Oh, this is the neatest book. What an antidote to today's jaded and passive entertainment of videos, computers and cable television. Being a kid is supposed to be about being creative and inventive and running outside, getting muddy, and having adventures. While it's true that modern children live in a much different world than the time this book was originally written, there's still tons of useful and entertaining projects to tackle. Although the writing is archiac and rather quaint, I think it's a pleasure to lose yourself in lofty Victorian prose.
Even though this book was written in 1887, authors Lina and Adelia Bearda pair of spirited sisters prove the Victorian stereotype wrong. The girls in this book aren't pale and anemic, trapped indoors with their sewing. The American Girls Handy Book is all about freedom. The girls in this book love nature; they are not shut up in a room by any means. They go for 10-mile tramps in the woods, exercise, and even do indoor calisthenics when the weather is bad. The second chapter is called The Walking Club, which describes a bucolic hike and the correct rules to follow while taking this kind of exercise, like breathing through the nose, walking erect with good posture, and wearing loose, comfortable clothing which allows freedom of movement. They recommend a three mile hike to begin with, and eventually a ten mile walk is possible without feeling fatigue.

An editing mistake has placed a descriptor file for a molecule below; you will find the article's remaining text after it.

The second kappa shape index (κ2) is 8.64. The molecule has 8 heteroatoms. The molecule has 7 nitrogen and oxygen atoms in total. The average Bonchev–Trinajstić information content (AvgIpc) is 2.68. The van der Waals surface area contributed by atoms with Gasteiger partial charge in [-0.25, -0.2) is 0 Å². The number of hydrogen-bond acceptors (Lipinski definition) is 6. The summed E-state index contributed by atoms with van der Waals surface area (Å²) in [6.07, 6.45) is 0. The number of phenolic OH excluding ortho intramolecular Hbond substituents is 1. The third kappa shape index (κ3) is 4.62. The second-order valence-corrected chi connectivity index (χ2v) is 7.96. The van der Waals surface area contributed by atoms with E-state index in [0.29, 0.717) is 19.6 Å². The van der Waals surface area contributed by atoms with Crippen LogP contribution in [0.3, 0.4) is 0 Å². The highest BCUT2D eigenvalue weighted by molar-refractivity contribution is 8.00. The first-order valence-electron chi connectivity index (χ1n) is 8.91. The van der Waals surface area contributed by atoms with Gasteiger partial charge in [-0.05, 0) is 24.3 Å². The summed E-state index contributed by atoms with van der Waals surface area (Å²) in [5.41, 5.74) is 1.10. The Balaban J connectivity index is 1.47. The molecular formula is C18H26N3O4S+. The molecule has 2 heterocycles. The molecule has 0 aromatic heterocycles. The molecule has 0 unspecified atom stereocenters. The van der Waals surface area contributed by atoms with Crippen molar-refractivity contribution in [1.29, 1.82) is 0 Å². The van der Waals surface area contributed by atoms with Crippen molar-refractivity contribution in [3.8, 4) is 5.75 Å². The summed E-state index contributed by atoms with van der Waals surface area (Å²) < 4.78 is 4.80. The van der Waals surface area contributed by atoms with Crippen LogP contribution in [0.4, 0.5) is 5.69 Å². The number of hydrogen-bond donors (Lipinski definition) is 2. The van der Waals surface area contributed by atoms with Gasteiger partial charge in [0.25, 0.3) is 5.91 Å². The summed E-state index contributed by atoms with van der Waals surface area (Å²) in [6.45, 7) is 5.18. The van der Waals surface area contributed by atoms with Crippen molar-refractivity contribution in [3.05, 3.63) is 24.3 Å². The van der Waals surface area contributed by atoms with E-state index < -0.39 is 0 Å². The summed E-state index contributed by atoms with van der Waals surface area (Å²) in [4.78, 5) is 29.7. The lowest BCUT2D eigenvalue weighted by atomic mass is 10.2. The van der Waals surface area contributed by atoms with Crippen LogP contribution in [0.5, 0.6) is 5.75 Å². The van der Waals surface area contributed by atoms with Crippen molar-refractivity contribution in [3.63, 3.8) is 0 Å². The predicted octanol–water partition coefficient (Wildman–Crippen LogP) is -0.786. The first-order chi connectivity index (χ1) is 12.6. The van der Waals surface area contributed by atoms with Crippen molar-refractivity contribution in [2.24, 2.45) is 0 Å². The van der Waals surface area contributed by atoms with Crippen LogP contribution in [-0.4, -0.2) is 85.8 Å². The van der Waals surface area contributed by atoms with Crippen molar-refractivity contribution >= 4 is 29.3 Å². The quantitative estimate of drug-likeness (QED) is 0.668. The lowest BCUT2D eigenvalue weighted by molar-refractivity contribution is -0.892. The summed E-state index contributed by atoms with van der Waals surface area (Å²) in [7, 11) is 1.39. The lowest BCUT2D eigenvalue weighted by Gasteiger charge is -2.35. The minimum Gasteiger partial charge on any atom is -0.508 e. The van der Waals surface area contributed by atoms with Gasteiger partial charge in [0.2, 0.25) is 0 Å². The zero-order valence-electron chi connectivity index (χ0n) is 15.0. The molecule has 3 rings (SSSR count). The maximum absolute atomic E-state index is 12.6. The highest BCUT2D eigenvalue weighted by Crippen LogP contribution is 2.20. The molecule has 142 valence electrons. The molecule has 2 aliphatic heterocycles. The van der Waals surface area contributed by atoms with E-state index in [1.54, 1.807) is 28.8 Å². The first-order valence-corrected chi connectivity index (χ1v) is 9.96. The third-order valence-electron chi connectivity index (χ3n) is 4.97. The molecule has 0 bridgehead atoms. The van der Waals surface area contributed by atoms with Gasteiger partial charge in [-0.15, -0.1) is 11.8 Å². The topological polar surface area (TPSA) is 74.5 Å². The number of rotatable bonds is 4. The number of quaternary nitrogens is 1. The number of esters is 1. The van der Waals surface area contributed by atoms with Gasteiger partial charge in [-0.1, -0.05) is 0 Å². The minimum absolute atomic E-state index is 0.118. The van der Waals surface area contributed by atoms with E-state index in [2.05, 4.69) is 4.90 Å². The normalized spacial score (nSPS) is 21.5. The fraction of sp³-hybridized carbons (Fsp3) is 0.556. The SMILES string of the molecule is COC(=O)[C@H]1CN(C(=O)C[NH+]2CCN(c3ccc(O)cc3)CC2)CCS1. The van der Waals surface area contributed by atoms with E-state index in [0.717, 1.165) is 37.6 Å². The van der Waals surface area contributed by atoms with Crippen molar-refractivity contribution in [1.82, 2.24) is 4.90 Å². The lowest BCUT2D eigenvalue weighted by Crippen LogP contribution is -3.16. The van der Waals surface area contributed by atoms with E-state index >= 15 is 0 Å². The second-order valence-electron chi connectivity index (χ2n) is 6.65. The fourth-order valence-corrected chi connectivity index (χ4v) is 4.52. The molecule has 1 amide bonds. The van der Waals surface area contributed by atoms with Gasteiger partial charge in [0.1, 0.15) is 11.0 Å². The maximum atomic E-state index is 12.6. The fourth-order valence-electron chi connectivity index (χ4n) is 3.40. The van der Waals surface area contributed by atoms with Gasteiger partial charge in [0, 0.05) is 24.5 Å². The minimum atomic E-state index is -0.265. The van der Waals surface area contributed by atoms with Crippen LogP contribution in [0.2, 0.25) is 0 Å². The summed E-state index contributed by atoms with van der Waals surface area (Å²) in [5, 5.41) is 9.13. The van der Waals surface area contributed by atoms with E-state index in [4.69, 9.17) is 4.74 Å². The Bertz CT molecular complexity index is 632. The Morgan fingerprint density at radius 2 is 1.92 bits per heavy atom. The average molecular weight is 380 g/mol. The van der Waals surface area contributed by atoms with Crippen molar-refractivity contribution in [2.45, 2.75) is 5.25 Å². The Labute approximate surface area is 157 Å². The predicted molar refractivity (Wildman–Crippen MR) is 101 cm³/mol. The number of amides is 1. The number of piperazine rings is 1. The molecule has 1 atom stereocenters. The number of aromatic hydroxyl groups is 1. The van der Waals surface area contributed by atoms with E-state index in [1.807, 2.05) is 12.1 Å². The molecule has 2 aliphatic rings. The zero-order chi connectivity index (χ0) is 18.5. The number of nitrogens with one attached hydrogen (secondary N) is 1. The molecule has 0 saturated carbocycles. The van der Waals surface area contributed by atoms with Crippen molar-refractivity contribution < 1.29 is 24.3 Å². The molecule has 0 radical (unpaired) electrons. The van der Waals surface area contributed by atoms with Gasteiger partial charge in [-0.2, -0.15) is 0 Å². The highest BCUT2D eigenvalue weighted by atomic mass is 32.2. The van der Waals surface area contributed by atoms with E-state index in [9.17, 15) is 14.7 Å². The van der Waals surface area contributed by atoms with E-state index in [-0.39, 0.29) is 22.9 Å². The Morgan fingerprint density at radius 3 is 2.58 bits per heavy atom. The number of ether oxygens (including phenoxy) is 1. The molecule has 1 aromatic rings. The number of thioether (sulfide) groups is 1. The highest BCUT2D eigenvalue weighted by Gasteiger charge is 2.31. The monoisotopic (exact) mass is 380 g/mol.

As much time as possible is spent outside. The authors describe nature as a bucolic paradise, a place where young folks frolic and fill their lungs with wholesome air. A chapter called Picnics, Burgoos and Corn Roasts describes how to cook over an open fire either at the beach or in the countryside. What is a burgoo? It's a stew comprised of just about anything: clams, oysters, wild game, vegetables and herbs. A crowd of folks go camping, and each bring something to contribute to the burgoo pot. When it's done cooking, everyone feasts, using empty mussel shells as spoons. But other than that, there isn't much cooking in this book, aside from a few taffy and peanut brittle recipes.
Of course, theres plenty of indoor activities for rainy days. Many of the activities and crafts are easy and quite specific in their instructions. Readers can learn to make walnut turtles, run a puppet show, or refurbish old furniture. There's lots of marvelous crafty ideas in this book. There's even a chapter called A Heap of Rubbish and What to Do With It. This book is naturally thrifty. Make eggshell dolls, fashion a lantern out of a tin can, preserve wildflowers, make a hammock, and decorate a sea cottage with detritus culled from the beach.
A closer reading of this book shows that it was written for middle or upper-middle class girls — it's certainly not for young women of the working class. After working in a sweatshop for 16 hours a day, a factory girl wouldn't have the luxury of learning how to draw, make corn-husk dolls or May Day baskets. But then, this book isn't meant to address class issues anyway. Authors Lina and Adelia Beard aimed to tackle feminist issues. Their older brother Dan Beard wrote The American Boys Handy Book in 1910, which obviously spurred them to write their own version for girls. Who says that girls can't have as much fun as boys? While you won't find any explosives or rocketry projects in here, there's plenty of activities that cultivate a young girl's creativity, spirit and independence; perfect reading for when your child has plowed through the latest Harry Potter book and is skulking around the house, bored and dull with nothing to do.